Never Forgotten

12 Sep

As you all remember, on this day 11 years ago, we faced a tragedy that went down in history. Just like today,  it was on a Tuesday morning. I was in 6th grade sitting in a double period English class. I, like the rest of us, stared in awe at the television screen that was turned on after the news was was spread throughout my school. Flash forward to a year later, my school held a memorial service for the anniversary of the attacks.

Now, in present day, the only news I have heard or seen of the memory of 9/11 has been through media. My Facebook, Twitter, and Pinterest exploded with heartfelt statuses, thoughtful tweets, and memorable pins. In real life, however, there was nothing. Even now, writing this through social media, is the first mention I have made of it. I heard no mention of it in class, nor in passing as I spoke quickly with friends. Clearly, I am not the only one who maintained this silence.  Is our online voice louder than our real one?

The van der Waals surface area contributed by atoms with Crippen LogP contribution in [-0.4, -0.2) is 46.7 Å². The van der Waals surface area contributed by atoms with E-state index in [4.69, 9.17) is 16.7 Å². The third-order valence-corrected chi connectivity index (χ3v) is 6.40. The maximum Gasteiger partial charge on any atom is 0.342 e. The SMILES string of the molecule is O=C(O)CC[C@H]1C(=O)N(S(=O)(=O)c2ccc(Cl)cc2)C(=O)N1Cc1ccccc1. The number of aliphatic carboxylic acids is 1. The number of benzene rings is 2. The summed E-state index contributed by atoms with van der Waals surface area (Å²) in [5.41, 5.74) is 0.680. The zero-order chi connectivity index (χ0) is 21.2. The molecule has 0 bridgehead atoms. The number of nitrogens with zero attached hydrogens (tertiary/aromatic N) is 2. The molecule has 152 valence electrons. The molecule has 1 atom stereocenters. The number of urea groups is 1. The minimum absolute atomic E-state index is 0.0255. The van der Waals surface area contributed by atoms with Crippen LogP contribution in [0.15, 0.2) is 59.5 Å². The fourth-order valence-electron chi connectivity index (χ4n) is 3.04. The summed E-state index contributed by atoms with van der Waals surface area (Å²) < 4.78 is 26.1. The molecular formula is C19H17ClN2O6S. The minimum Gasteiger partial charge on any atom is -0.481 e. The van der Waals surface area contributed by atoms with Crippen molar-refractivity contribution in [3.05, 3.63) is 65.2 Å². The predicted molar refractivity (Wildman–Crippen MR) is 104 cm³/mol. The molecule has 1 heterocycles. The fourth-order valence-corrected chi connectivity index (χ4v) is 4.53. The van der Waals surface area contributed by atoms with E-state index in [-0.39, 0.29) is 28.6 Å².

Is it bad that we have lost this ability to emotionally connect in person, rather than behind a computer screen? I guess when considering how influential that social media and media (in general) are becoming, our promise to “never forget” still prevails. This is a testament to how instrumental social media is becoming in our lives. We have turned to this source, not just to brand ourselves or promote goods and services, but to connect with people. We rely on this source to share our emotions and reach out to others who may share the same views. Yeah, this may not be ideal. No amount of tweets, likes, posts, or comments could ever amount to a warm embrace. When you think of it, though, through media we have a lot more of people reading and responding. If these responses ever turned into meeting someone in person,   well that’s a whole ‘lotta hugs.

If we can positively affect the life of another through a post, tweet, or pin then that’s worth just as much as an offline conversation. After all, our online posts (good or bad) are there forever and I don’t see the internet going away any time soon. 

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